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The IPCC Report Offers Educational Leaders the Opportunity to Lead Our Most Important Teachable Moment

As students return to school this fall, educators are tasked with balancing young people’s education with a staggering set of urgent situations that call us to act. An important starting point is for education leaders to understand the significance of the most recent findings of the United Nations Intergovernmental Panel on Climate Change (IPCC) Sixth Assessment Report. In this article, Andra Yeghoian, environmental literacy coordinator at the San Mateo County Office of Education, outlines the significance of the IPCC report and offers a blueprint for educators to use this crucial moment in history to foster climate-conscious youth.

How Equity in Education Can Foster Youth-Led Climate Advocacy

For a generation of youth who refuse to continue a legacy of environmental destruction, the promise of a sustainable future is in question if we stay on our current path. Youth are litigating the loss of biodiversity, the acceleration of species extinction, and a planet on fire as they inherit a suffering planet that threatens their future. Driven by fear validated by scientific data, youth are calling for action to be taken across generational divides. In this month’s Youth Climate Leaders interview, we spoke with two of the students leading the climate emergency declaration effort in San Mateo County –– Katinka Lennemann and Lilian Chang –– about the role of education in the push for climate justice.

Youth Climate Leaders: It’s Time for Everyone — Especially those in Power — to Step Up and Make the Environment a Priority

In a world facing ongoing climate crises, youth bring a belief in science and the will to survive to counter powerful decision-makers driven by self-interest. Two student leaders, Atiya Angleen and Maram Ahmed, helped drive significant change at their schools despite facing challenges. In this Q&A, they share how this advocacy can serve as inspiration for a cultural sea change in the effort to mitigate the climate crisis.

Youth-Centered Education & Outdoor Science in the Eastern Sierra

In this month’s interview, we speak with Maggie Riley, Outdoor Education and Science Specialist for Inyo County Office of Education. Along with her co-worker Mini Doonan, Maggie coordinates outdoor education programs for grades K-8 for Inyo County Schools in collaboration with community partners such as the Bishop Paiute Tribe and various nonprofits and government agencies.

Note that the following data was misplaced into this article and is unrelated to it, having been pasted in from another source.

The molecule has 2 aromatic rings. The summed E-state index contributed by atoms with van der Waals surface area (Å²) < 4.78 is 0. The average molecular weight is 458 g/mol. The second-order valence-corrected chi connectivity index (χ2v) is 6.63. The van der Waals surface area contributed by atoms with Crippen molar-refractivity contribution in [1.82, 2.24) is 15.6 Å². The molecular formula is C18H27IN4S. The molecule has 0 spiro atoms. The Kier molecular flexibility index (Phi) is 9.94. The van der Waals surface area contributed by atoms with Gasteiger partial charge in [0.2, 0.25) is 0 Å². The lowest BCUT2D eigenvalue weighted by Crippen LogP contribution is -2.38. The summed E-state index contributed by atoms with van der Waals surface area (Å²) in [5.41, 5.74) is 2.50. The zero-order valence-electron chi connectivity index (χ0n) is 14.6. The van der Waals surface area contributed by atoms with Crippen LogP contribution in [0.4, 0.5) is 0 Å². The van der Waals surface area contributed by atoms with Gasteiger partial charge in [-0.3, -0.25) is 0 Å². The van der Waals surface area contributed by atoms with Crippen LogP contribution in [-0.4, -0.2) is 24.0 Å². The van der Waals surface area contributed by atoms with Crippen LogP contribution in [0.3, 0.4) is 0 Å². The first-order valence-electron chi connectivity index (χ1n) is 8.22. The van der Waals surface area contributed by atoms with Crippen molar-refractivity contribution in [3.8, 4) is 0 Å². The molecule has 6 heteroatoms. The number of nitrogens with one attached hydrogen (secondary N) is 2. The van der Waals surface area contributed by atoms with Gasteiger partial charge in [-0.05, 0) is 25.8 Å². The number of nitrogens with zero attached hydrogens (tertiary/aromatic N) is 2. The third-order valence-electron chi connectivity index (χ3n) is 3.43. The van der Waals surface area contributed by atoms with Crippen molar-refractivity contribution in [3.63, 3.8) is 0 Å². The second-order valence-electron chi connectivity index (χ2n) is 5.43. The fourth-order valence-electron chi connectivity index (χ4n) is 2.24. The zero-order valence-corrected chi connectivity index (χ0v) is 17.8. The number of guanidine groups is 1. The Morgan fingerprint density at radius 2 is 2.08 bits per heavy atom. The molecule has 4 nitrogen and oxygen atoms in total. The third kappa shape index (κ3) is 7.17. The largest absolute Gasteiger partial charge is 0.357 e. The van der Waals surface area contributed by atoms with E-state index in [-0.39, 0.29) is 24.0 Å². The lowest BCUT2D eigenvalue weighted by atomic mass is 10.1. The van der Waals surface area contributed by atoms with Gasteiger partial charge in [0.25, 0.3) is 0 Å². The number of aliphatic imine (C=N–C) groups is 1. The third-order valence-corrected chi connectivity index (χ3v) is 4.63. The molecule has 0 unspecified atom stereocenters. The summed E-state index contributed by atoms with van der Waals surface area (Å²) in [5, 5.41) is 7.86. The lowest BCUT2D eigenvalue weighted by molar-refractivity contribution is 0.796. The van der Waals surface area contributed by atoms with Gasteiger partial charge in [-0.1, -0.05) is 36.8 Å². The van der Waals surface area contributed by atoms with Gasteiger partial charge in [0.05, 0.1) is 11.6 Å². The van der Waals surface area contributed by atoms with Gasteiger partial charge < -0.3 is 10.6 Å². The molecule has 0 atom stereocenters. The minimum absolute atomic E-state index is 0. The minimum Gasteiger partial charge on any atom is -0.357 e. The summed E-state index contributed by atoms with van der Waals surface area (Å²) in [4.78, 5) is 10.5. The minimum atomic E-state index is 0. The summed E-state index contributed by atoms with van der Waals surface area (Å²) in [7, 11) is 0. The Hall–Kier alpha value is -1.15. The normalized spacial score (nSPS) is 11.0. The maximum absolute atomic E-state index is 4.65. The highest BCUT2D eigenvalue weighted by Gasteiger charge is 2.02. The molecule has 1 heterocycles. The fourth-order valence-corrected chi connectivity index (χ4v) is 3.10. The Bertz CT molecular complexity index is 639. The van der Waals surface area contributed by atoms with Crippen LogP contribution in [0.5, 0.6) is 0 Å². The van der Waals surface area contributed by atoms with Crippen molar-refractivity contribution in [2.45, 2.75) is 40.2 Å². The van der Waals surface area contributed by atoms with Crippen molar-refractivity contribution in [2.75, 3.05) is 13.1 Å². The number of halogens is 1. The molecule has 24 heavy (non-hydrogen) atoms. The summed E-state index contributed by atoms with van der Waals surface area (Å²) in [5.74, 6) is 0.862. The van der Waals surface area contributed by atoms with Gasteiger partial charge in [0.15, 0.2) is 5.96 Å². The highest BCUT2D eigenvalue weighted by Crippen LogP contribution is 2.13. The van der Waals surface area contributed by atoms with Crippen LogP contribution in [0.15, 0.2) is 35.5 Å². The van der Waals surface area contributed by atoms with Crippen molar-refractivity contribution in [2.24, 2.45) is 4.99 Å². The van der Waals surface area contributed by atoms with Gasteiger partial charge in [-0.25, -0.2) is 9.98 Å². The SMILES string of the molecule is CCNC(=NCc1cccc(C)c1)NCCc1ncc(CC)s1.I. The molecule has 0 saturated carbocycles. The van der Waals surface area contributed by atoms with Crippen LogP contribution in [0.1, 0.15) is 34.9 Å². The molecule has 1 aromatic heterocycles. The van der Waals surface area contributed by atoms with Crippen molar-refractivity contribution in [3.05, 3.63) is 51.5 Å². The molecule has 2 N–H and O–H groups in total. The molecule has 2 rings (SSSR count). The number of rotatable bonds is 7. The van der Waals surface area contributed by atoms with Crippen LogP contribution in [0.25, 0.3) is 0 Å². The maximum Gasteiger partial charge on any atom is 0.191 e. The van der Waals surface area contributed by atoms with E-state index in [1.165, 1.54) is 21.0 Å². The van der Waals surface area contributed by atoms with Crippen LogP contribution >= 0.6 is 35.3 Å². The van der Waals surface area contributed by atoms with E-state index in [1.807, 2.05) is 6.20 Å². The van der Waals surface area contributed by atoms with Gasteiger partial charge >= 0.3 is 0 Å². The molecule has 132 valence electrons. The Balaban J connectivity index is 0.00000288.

Growing Up Wild: Fostering Youth Development through Education and Environmental Stewardship

Youth reminds us of the curiosity and awe we all once held of the world around us. That same curiosity lays the foundation of science-based inquiry. Even when constrained, youth creates dreams, possibilities, and innovation. In this month’s interview, Ismael Cruz, founder of Growing Up Wild, talks about his journey in connecting youth to nature, fostering environmental stewardship, and creating an equitable approach to outdoor education.

Closing the Gap: Environmental Education Means Amplifying the Power of Communities to Make Systemic Change

In this month’s interview, Marcos Trinidad, Director at the Audubon Center at Debs Park, explores the ways in which community engagement isn’t just important to effective environmental educators — rather, environmental educators must critically focus on integrating environmental education into community organizing and activism if we hope for it to be truly impactful in the day-to-day lives of students and communities.

Youth Outside and BEETLES: A Partnership Making Environmental Education More Equitable

In service of CAELI’s commitment to centering equity and justice throughout the environmental literacy field, we are highlighting the partnership between Youth Outside and BEETLES at the Lawrence Hall of Science, UC Berkeley, which is improving the quality and cultural relevance of outdoor science education. Over the past several years, these two groups have partnered to examine environmental education programs and practices through an equity lens, and created critical resources for other organizations.